Estevez, HermanCover artistsecondary authorsome editionsconfirmed
Gyan, DeborahCover artistsecondary authorsome editionsconfirmed
Jemisin, N. K.Forewordsecondary authorsome editionsconfirmed
Johansson, LinaTranslatorsecondary authorsome editionsconfirmed
Lewin, PaulCover artistsecondary authorsome editionsconfirmed
Manzieri, MaurizioCover artistsecondary authorsome editionsconfirmed
Ming, Cheung ChingPhotographersecondary authorsome editionsconfirmed
Moreno, SilviaTranslatorsecondary authorsome editionsconfirmed
Mustafa, MumtazCover artistsecondary authorsome editionsconfirmed
Palencar, John JudeCover artistsecondary authorsome editionsconfirmed
Polo, AnnaTranslatorsecondary authorsome editionsconfirmed
Puckey, DonCover designersecondary authorsome editionsconfirmed
Rouard, PhilippeTraductionsecondary authorsome editionsconfirmed
Steinem, GloriaIntroductionsecondary authorsome editionsconfirmed
Sutherland, CharlesDesignersecondary authorsome editionsconfirmed
Thigpen, LynneNarratorsecondary authorsome editionsconfirmed
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Prodigy is, at its essence, adaptability and persistent, positive obsession. Without persistence, what remains is an enthusiasm of the moment. Without adaptability, what remains may be channeled into destructive fanaticism. Without positive obsession, there is nothing at all. -- EARTHSEED: THE BOOKS OF THE LIVING by Lauren Oya Olamina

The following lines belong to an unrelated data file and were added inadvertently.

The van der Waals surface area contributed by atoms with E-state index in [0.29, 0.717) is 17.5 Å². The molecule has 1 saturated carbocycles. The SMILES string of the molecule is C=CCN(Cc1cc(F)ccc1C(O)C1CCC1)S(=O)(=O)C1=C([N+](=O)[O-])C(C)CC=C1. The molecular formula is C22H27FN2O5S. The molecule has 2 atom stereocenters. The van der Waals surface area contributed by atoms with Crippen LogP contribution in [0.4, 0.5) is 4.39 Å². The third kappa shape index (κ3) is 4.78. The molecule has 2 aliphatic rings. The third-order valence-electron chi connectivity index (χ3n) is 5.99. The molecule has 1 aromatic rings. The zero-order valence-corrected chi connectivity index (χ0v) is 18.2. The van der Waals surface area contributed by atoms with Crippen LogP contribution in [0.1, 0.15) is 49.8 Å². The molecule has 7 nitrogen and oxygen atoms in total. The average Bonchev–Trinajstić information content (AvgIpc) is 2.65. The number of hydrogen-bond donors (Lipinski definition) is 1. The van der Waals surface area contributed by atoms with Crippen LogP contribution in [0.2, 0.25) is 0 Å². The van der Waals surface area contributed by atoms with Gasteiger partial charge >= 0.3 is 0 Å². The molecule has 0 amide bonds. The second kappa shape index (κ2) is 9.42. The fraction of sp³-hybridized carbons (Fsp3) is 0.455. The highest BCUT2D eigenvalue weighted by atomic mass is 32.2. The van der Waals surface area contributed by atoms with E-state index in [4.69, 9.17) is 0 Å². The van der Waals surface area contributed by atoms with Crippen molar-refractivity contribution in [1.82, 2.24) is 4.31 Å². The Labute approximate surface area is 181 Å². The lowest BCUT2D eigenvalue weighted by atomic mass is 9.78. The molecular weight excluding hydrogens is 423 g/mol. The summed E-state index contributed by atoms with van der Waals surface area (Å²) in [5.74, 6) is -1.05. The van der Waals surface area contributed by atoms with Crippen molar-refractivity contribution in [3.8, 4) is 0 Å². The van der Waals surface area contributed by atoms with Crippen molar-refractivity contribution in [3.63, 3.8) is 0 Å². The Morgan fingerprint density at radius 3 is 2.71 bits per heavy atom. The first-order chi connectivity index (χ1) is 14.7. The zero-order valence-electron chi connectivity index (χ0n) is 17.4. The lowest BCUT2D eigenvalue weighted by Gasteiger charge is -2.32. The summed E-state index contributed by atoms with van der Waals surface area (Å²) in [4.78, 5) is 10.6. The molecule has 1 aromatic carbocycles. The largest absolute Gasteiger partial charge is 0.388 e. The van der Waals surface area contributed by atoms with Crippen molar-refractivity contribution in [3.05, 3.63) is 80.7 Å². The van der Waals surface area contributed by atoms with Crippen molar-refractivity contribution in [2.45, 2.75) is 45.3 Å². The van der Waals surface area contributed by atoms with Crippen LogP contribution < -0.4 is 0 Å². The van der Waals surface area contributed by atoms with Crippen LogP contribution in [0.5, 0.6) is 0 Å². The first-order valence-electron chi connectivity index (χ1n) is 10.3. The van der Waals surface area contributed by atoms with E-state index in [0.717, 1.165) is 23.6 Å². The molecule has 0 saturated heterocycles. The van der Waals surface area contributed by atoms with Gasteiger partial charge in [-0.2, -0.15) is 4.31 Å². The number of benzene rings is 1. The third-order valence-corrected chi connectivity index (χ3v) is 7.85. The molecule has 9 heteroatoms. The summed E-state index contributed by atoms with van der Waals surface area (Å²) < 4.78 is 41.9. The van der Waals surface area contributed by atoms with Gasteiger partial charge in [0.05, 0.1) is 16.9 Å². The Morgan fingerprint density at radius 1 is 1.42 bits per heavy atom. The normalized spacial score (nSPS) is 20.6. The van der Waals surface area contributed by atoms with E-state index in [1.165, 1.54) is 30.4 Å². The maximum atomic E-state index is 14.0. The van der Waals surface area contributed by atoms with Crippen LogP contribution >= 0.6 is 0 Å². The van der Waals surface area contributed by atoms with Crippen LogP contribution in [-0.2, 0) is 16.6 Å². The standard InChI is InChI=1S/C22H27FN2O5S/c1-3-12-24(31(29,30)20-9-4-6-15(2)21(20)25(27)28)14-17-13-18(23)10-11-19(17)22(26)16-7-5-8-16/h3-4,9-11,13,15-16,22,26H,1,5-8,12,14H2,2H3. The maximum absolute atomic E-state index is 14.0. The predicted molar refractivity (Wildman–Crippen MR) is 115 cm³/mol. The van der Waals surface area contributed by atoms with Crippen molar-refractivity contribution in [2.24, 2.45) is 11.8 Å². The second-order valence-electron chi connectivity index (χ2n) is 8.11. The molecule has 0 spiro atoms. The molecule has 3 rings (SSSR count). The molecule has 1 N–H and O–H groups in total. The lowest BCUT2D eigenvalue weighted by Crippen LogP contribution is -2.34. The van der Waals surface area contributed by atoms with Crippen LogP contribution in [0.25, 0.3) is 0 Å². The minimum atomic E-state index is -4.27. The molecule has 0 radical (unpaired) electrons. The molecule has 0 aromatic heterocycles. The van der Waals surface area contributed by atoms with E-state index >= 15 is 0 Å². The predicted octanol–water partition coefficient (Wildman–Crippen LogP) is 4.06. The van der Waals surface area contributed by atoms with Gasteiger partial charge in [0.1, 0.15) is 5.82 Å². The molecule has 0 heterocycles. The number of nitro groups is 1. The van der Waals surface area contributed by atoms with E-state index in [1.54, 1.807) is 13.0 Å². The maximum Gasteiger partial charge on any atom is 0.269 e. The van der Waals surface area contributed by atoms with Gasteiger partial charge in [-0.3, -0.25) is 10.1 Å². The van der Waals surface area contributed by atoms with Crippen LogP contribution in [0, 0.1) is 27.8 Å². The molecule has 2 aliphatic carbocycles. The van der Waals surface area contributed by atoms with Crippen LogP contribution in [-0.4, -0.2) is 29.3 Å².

First words
I had my recurring dream last night.
All that you touch
You Change.
All that you Change
Changes You.
The only lasting truth
is Change.
Is Change.
It seems almost criminal that you should be so young in these terrible times. I wish you could have known this country when it was still salvageable.
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"Parable of the Sower is the Butlerian odyssey of one woman who is twice as feeling in a world that has become doubly dehumanized. The time is 2025. The place is California, where small walled communities must protect themselves from hordes of desperate scavengers and roaming bands of people addicted to a drug that activates an orgasmic desire to burn, rape, and murder. When one small community is overrun, Lauren Olamina, an 18 year old black woman with the hereditary train of "hyperempathy"--which causes her to feel others' pain as her own--sets off on foot along the dangerous coastal highways, moving north into the unknown"--

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Hachette Book Group

2 editions of this book were published by Hachette Book Group.

Editions: 0446601977, 0446675504